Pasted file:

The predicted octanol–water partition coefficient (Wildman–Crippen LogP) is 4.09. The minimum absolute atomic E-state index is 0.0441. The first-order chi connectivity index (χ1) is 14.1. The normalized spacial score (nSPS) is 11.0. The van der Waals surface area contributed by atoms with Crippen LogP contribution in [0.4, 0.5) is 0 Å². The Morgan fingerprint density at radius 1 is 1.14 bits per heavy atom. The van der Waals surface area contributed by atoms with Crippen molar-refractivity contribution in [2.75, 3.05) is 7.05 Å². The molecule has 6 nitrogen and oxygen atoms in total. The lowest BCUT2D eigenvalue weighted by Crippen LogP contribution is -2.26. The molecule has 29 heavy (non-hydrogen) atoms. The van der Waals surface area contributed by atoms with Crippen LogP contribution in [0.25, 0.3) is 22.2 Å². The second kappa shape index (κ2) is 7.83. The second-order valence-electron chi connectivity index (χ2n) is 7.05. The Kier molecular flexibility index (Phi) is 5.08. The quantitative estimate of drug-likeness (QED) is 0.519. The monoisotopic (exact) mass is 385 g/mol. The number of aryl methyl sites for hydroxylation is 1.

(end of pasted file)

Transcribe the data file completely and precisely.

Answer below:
The predicted octanol–water partition coefficient (Wildman–Crippen LogP) is 4.09. The minimum absolute atomic E-state index is 0.0441. The first-order chi connectivity index (χ1) is 14.1. The normalized spacial score (nSPS) is 11.0. The van der Waals surface area contributed by atoms with Crippen LogP contribution in [0.4, 0.5) is 0 Å². The Morgan fingerprint density at radius 1 is 1.14 bits per heavy atom. The van der Waals surface area contributed by atoms with Crippen molar-refractivity contribution in [2.75, 3.05) is 7.05 Å². The molecule has 6 nitrogen and oxygen atoms in total. The lowest BCUT2D eigenvalue weighted by Crippen LogP contribution is -2.26. The molecule has 29 heavy (non-hydrogen) atoms. The van der Waals surface area contributed by atoms with Crippen LogP contribution in [0.25, 0.3) is 22.2 Å². The second kappa shape index (κ2) is 7.83. The second-order valence-electron chi connectivity index (χ2n) is 7.05. The Kier molecular flexibility index (Phi) is 5.08. The quantitative estimate of drug-likeness (QED) is 0.519. The monoisotopic (exact) mass is 385 g/mol. The number of aryl methyl sites for hydroxylation is 1.